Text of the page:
From the Wire: Cubs Avoid Arbitration with Travis Wood

According to multiple reports, the Cubs and Travis Wood have avoided arbitration. Wood agreed to a one-year contract for the upcoming season worth $3.9 million. The two sides were not able to agree to a deal prior to last Friday’s deadline to file salary arbitration numbers. Wood filed at $4.25 million and the Cubs submitted a $3.5 million figure.

The Cubs and Wood were rumored to be working on a multi-year contract earlier in the off-season, but those rumblings quieted soon after they surfaced. Wood received a nice bump in pay from the $527,000 he earned last season is his first year of arbitration eligibility.

The Cubs have avoided arbitration with seven of their 10 arbitration eligible players for the upcoming season. Donnie Murphy ($825,000, plus incentives), George Kottaras ($1.075 million), Luis Valbuena ($1.71 million), Pedro Strop ($1.325 million), Nate Schierholtz ($5 million) and James Russell ($1.775 million) have already agreed to contracts for the 2014 season.

The Cubs have three arbitration eligible players unsigned … Jeff Samardzija, Darwin Barney and Justin Ruggiano. Jeff Samardzija filed a $6.2 million figure last week and the Cubs filed at $4.4 million. Darwin Barney filed at $2.8 million and the Cubs submitted a $1.8 salary arbitration number. Justin Ruggiano filed at $2.45 million while the Cubs countered at $1.6 million.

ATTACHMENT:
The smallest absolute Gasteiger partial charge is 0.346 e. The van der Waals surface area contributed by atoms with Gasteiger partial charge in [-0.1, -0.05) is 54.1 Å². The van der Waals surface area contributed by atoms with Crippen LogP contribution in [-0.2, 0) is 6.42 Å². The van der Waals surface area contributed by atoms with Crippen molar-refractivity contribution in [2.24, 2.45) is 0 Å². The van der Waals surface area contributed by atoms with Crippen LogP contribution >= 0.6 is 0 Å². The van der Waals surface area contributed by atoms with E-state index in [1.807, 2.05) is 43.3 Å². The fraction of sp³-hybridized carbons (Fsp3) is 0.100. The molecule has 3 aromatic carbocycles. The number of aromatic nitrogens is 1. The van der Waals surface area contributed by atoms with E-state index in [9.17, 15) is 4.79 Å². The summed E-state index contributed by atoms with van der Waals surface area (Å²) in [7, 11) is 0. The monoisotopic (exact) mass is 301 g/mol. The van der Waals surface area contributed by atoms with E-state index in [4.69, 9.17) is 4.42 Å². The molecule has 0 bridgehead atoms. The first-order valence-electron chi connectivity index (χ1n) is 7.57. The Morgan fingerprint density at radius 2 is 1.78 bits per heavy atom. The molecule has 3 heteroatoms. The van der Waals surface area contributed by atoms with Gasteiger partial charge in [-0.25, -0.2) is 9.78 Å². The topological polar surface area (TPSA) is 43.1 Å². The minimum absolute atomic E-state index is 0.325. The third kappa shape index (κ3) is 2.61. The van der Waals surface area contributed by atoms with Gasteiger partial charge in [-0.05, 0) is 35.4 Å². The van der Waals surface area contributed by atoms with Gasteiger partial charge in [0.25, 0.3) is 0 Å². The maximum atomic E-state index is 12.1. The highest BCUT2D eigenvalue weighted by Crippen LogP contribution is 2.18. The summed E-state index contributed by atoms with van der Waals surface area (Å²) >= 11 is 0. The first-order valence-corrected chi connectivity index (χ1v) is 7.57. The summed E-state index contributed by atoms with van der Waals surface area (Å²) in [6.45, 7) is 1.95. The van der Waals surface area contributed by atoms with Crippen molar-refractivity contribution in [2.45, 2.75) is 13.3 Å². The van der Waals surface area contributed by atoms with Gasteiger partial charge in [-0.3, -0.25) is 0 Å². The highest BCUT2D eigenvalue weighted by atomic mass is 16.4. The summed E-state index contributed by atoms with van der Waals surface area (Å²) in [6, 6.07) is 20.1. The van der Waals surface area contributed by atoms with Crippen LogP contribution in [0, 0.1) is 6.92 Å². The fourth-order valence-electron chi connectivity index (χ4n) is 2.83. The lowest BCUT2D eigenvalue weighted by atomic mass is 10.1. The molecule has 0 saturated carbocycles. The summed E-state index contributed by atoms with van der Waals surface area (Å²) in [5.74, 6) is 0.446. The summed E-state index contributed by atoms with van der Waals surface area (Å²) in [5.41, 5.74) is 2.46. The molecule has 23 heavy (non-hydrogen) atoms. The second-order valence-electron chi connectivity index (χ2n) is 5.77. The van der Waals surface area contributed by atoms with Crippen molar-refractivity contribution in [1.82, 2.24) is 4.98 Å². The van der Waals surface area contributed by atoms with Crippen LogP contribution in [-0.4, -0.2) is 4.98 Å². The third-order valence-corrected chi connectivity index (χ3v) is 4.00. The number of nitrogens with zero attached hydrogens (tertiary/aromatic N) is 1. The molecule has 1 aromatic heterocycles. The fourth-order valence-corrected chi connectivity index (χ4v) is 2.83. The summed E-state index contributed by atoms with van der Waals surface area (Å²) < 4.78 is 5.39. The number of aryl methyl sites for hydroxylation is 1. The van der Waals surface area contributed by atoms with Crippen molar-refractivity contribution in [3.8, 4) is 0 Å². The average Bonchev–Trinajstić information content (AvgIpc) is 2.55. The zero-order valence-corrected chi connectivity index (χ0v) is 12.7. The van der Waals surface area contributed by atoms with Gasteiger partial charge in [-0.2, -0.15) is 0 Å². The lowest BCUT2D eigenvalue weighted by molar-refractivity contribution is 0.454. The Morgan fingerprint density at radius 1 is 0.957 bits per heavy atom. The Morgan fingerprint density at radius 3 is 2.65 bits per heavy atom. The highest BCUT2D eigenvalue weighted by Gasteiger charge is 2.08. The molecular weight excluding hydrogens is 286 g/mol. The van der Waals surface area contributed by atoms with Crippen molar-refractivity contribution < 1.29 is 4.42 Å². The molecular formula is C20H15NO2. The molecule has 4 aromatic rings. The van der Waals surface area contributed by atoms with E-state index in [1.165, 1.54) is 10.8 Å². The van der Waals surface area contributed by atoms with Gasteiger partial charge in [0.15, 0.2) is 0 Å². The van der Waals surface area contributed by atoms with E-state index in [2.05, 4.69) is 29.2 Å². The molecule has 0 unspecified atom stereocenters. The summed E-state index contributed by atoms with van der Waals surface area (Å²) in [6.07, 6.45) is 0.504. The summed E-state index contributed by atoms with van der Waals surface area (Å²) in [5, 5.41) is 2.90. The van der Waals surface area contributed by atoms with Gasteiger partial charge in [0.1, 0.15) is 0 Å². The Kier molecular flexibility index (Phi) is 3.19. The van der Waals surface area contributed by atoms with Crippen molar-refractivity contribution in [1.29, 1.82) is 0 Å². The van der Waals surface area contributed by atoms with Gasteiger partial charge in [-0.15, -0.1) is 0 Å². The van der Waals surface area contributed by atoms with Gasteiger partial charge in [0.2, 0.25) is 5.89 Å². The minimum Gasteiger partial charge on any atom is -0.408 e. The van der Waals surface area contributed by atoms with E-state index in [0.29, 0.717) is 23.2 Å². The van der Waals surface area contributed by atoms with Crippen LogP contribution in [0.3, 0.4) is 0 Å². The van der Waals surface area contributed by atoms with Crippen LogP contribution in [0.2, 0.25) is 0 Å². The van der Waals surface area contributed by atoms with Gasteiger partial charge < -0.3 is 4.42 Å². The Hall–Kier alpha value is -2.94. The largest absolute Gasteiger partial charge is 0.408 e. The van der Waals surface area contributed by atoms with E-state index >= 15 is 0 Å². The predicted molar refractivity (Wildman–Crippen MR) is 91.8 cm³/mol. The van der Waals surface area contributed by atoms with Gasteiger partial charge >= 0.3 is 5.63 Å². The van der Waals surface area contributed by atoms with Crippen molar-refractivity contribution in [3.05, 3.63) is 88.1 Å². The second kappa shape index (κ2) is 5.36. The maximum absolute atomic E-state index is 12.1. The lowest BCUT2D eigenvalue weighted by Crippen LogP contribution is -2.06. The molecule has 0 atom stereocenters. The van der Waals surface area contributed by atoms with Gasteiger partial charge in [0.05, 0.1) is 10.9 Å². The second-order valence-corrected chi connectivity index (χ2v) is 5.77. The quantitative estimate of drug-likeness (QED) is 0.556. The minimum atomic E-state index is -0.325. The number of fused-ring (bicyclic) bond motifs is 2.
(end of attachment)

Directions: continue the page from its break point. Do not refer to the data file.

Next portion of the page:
Teams can avoid salary arbitration with players until the two sides walk into the hearing. Salary arbitration hearings will be scheduled between Feb. 1 and Feb. 21 this year. Players and clubs typically meet in the middle of the two filing numbers in order to avoid the hearing. If the player goes to arbitration the independent arbiter can either rule in favor of the team or in favor of the player.

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  • CubbyDenCritic

    To save money, because I know Ricketts is cash poor, I would trade/waive Barney and put Watkins at second until Alcantara is ready……..we are not going anywhere in 2014, so why carry Barney!……Weak hitting Gold Gloves don’t do much for a team in last place anyway.

    • jtrain23

      I wonder what the trade market would be for Barney at this point. He has a great glove, and if it were last offseason, his offensive numbers were respectable enough to give him some value. But at this point, I think the market would be rock bottom for him.
      I say play him and hope he comes out with a solid average the first month or two and then move him. A fast start would help his value, plus there could be a team desperate for infield depth by then.

      • daverj

        You could probably get a C-C+ level reliever prospect for Barney from a contender that would use him in a utility roles. I’d rather hold on to him for now.

        • jtrain23

          I feel the same way. His value can only go up. All it takes is one injury and a team will be willing to overpay for the services of a guy like Barney.